How do you make money/or how are you compensated?
My compensation package has varied throughout my career. Mostly as a senior manager, I have a base salary and there is a potential for a bonus if the company meets certain targets. Not being in sales, my total compensation has been less leveraged, so more often than not I have not seen bonus payouts.
Stock options have also often been granted to me, and more often than not, they have ended up not been worth anything. But to be fair, there have been some positive outcomes for me from stock options, and you always seem to know someone who did well with their options, so you hope…and dream.
How much do you make as an IT Manager?
How much money did/do you make starting out?
My first computer operations job paid around $9/hour, but thankfully I could work plenty of overtime as an hourly employee.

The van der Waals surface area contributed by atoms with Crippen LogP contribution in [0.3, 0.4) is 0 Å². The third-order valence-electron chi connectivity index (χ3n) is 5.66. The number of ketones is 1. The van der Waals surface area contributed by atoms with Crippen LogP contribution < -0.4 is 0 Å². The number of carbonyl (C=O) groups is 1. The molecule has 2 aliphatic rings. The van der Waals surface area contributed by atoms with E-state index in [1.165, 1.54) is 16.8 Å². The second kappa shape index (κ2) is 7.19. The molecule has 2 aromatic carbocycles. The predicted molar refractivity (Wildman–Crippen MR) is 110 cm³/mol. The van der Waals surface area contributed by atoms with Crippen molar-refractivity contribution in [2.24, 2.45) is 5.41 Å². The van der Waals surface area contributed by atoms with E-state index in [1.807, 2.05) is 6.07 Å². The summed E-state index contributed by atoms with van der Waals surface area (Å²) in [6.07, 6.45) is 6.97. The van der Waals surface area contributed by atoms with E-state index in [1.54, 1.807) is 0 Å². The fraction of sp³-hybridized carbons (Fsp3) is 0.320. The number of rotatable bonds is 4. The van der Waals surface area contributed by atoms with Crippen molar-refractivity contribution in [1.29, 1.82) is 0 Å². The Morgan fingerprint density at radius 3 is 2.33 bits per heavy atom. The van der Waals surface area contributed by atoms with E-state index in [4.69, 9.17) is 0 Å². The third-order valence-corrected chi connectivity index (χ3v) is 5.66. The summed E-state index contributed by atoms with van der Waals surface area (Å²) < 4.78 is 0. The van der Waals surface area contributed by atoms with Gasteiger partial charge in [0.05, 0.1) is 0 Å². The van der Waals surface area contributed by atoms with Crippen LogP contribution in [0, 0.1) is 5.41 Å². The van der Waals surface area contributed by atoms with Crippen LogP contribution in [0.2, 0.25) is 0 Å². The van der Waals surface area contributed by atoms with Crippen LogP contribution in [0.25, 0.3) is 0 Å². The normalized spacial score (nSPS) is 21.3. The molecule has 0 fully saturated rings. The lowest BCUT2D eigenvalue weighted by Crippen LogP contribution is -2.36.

What education, schooling, or skills are needed to do this?
That’s a contentious topic. I never completed my bachelor’s degree, and that’s true for many people I’ve work with. Then again, I’ve also worked with some amazing people who did have undergraduate and graduate degrees. In hiring, I’ve found that the adage “hire for for attitude, train for skill” applies as much to technical professionals as it does to, say, hiring waitstaff at a restaurant or retail workers. Technical skills can be learned on the job as well as they can in the classroom, and neither is necessarily better than the other. We need people with both backgrounds and experiences. They key is to always try to think and understand what’s happening, and find a way to have a sandbox where you can learn and practice different things.